Reconstruction: The successes, failures and legacy by jaelen lockyer

Where did the reconstruction start and where did it go awry?

As we can see in this cartoon, Lincoln's vision for the end goal to reach was the elevation of the African American ethnic group as a whole up to equality of life with those of the white ethnicity. In reality, this was not Lincoln's vision at all, but radical Republicans who introduced legislation against the previously confederate states to make the middle black family come true. For a while it seemed like that family may actually be a possibility, despite the freed slave population being essentially at ground zero in terms of economic wealth when compared to white counterparts and not being on equal social footing as well. Once troops instilled by the federal U.S. government were withdrawn and the focus of the northern governance shifted away from the reconstruction efforts towards economic issues and President Grant's corruption scandals, all of the progress of the reconstruction in the southern states became undone. Voting rights for African American men, specifically in the south, were withheld and suppressed by new white supremacist group(s), mainly the KKK, that spawned out of the "Lost Cause" movement that began after the end of the Civil war by ex-Confederate soldiers. Legal freedoms granted by the previously passed amendments (13th, 14th, and 15th) as well as personal freedoms like being treated as a human being, among other things, were also suppressed and the African American community as a whole fell under oppression by white supremacists as well as laws, systems, and philosophy that were put in place to maintain white supremacy.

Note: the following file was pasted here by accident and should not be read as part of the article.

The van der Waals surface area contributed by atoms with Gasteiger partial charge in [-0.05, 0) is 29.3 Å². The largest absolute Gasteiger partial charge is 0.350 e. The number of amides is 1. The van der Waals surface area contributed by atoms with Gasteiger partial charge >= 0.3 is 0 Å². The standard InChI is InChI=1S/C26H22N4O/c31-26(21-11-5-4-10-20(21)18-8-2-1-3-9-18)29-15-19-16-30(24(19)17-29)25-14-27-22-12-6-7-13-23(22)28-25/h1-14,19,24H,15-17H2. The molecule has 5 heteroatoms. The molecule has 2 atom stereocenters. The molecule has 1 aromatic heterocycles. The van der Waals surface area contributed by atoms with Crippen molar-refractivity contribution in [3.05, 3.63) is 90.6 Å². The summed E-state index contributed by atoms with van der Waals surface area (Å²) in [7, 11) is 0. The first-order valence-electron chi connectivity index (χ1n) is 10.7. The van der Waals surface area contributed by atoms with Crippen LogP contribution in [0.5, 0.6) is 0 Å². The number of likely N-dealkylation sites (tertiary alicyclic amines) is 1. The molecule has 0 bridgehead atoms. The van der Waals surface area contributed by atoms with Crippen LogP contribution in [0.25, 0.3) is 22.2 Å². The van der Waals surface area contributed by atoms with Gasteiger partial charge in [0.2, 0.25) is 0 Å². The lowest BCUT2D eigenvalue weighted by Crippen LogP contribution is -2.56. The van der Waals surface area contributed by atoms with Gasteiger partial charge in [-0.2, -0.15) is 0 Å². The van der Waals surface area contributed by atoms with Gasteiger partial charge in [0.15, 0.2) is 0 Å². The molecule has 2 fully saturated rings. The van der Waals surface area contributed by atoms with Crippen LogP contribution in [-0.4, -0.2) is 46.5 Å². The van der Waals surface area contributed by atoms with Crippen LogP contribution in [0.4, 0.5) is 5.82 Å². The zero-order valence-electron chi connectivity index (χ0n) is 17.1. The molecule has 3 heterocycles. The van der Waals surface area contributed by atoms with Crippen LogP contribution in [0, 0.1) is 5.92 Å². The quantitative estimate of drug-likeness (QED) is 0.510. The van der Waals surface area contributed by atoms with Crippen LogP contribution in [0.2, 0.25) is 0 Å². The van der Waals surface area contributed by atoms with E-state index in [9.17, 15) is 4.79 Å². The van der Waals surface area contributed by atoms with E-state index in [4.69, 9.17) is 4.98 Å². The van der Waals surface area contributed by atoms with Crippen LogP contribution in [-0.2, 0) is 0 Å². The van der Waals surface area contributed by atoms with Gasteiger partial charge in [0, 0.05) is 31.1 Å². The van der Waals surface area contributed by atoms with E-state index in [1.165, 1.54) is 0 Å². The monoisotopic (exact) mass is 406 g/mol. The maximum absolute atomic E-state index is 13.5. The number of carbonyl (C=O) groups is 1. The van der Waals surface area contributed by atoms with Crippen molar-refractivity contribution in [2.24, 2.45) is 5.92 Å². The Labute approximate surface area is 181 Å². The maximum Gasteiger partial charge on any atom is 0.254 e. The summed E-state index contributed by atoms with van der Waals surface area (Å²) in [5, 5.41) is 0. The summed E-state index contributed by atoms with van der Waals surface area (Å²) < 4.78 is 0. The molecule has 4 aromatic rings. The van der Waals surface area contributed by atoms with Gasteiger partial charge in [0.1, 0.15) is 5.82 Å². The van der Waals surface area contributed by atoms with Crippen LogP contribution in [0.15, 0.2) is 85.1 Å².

This carried on relatively unchallenged by both the northern states and southern Republicans and African Americans until......

By the 1950's and 1960's the need for change reached a fever point. The wealth disparity and inequality in jobs as well as in every day life for African Americans in the United States was finally too much to wait to fix. Police brutality as an institution of government sanctioned oppression of the African American community as well as lynchings by the KKK were common. The time for the fight for desegregation, voting rights, and the right to be treated as a human being who should not be killed or judged for their skin tone was now in full swing. The approaches of violent, violent when provoked, and nonviolent groups combated inequality to the best of their abilities, despite losing prominent leaders such as Dr. Martin Luther King Jr. and Malcolm X to assassinations. Finally, civil rights legislation was passed and although it did not nearly solve all of the issues presented, it was enough progress for then in the eyes of the law makers of the time as well as for white people.

How can the effects of reconstruction be seen today?

Today the issues that remained unresolved from the civil rights movement are now coming back to a forefront. The KKK is back on the rise, police brutality is rampant and disproportionately impacts the African American community, wealth disparity between both gender and ethnicity is becoming more and more prominent by the day, and the African American community specifically is disproportionately incarcerated in prisons across the country (these amongst many other social issues as well). These issues are still a stain on our country's tablecloth that have yet to be cleaned thoroughly and washed out. Perhaps this time America will finally get it right.

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